March 30, 2020
Life - for me, for millions in the United States and around the world - has changed just a bit since I last wrote. Friends and students have fallen ill, and so many have lost their jobs. It feels crass to complain, but still: my family of four is now largely isolated in our little apartment, and my office is in a walk-in closet. It's less than ideal.
In these difficult and chaotic times, I of course have no way of traveling for work, which means that I have a surplus sitting in my research budget. Not surprisingly, that got me thinking about improving my little telescope collection.
With the Mewlon around, I decided that the C8 was expendable, after all - especially since the device I purchased to make it acclimate more rapidly (a Lymax Cat Cooler), is much bigger and heavier when accompanied with a battery than I'd anticipated. So I sold the C8 and its accessories, then used the profit to buy two new Baader diagonals: supposedly, the best on the market.
Now I had three telescopes in DC, and really four is probably the sweet spot for me. This past winter convinced me that I'm going to have my easiest observing sessions when it's cold - certainly on the rooftop, since nobody goes up there when it's even a little cool. I decided that I needed a somewhat bigger doublet refractor that would cool down very quickly, but gather a bit more light than the Takahashi FC-100DC could reveal. It couldn't be too big, however, or I wouldn't be able to easily carry or mount it. And it couldn't be prohibitively expensive (not an easy restriction, considering how refractors scale in size and cost).
After doing a lot of research - too much, considering my other obligations - I settled on a Vixen ED 115S. This is a fine doublet telescope that shows very little false color when in focus (so little that it passes as an apochromat), gathers substantially more light than a 100mm telescope, is versatile at F 7.7, and remarkably light at just over 10 pounds. For some reason, it seems to be quite rare.
The telescope is decidedly not cheap, however, though it does ship with second-rate accessories that nevertheless can only be purchased as accessories when buying from TeleVue or Takahashi. To my astonishment, I found the Vixen with a heap of top-rate add-on accessories - tube rings, greatly upgraded focuser, handle, etc. - for sale at an incredible price on Astromart, in used but like-new condition. I pulled the trigger, and the telescope arrived just a week or so later.
For more than two weeks after the telescope arrived, the clouds and rain would not relent. I suppose that's good; coronaviruses apparently do not spread as easily in humid weather. And certainly fewer people went outside. Still it was frustrating, especially as I increasingly worried about navigating my building and touching the germs on every surface. Hauling telescopes through the building increasingly seemed like a perilous prospect.
Then, last night, the sky cleared for just a few hours. I forgot about the pandemic for a moment and hurried to bring both the Vixen and my trust TV 85 to the rooftop. I mounted them on the AYO II: perhaps the finest piece of non-optical equipment that I've purchased in this hobby.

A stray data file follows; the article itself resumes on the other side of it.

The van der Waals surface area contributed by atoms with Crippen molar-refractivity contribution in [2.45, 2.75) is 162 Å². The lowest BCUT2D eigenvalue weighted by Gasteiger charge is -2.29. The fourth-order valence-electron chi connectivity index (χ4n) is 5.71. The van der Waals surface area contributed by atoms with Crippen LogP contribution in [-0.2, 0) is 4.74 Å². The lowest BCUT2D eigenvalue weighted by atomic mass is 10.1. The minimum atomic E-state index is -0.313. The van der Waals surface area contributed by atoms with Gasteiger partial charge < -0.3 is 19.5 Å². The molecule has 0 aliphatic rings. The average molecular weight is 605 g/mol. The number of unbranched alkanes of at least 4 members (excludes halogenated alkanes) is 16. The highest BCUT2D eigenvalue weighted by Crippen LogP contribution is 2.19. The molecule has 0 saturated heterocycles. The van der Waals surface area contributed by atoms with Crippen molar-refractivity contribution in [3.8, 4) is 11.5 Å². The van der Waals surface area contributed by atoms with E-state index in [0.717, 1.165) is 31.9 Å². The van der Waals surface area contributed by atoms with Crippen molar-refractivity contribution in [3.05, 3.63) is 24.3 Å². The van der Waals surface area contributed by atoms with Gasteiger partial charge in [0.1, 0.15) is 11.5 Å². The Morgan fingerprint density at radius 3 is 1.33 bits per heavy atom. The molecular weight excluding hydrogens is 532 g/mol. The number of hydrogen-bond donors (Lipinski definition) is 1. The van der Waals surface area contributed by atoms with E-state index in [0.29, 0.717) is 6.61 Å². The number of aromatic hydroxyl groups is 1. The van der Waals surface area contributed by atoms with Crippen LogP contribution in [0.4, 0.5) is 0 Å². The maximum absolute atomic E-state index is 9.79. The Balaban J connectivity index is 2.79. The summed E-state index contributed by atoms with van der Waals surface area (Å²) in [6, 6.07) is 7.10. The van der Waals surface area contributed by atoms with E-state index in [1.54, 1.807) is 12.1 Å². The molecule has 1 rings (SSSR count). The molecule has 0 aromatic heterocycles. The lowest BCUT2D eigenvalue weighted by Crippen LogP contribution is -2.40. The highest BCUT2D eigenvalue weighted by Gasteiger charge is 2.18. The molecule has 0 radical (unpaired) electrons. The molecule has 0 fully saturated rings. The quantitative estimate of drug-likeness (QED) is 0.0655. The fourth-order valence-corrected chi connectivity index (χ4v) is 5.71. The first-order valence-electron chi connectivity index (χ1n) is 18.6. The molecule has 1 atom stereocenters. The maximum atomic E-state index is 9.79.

It was quickly apparent that both seeing and transparency were nothing short of atrocious. And I mean atrocious: the night probably offered a worse combination of both than anything I've experienced in the past year. On top of that, gusts of wind rolled over the rooftop, and clouds defied the forecast to move in quickly from the west.
In that context, my decision to bring the TV 85 quickly paid off. I might otherwise have been worried that the new telescope was partly to blame for the somewhat soft appearance of the Moon, for example. But the blurriness and inconstancy of the view were, if anything, even worse through the magnificent optics of the smaller telescope, despite its smaller aperture.
And despite the uncooperative atmosphere, the Vixen impressed. It took just a bit more time to cool than the TV 85, and provided useful views almost immediately. A look at Venus quickly revealed that the Vixen shows noticeably less false color than the TV 85, even in poor seeing. The TV 85 showed a fringe of blue around lunar limb in these terrible conditions; not so the Vixen. It should be noted that, to my eyes, the TV 85 normally offers almost no false color: perhaps even less than the FC-100DC (it's just amazing in that regard).
With its remarkably wide view of view, the TV 85 did provide superior views of the Pleiades. The Vixen dazzled too, but there was just something about the TV 85 view that stood out. Maybe the fault lay in the eyepieces: while I used a TeleVue Plossl in the TV 85, I used a Baader Hyperion Zoom in the Vixen. In my experience, there's no substitute for TeleVue eyepieces.
A look at Orion, however, exposed the advantage of larger aperture. Despite the abysmal seeing, the Trapezium was absolutely crystal clear, with an impressive amount of space between its components. Switching to a 2", 55 mm TeleVue eyepiece revealed all of Orion's belt at around 16x, glittering and glorious despite hazy atmosphere and light pollution.
In short, the new telescope is wonderful: optically on par with the Takahashi and TeleVue, nearly as portable as the Takahashi (though it requires a heavier mount and tripod), almost as quick to cool down, and aesthetically really nice to boot. It is also just a joy to use. There's no fussing with anything, and it works beautifully on the AYO II mount. My only complaint comes by way of comparison: while the upgraded Moonlite focuser is rugged and fluid, the stock TeleVue focuser is just a bit smoother.
Who knows what the world looks like when I next write. In the meantime, it's nice to be reminded - with the aid of two fine telescopes - that the universe will remain more or less the same.
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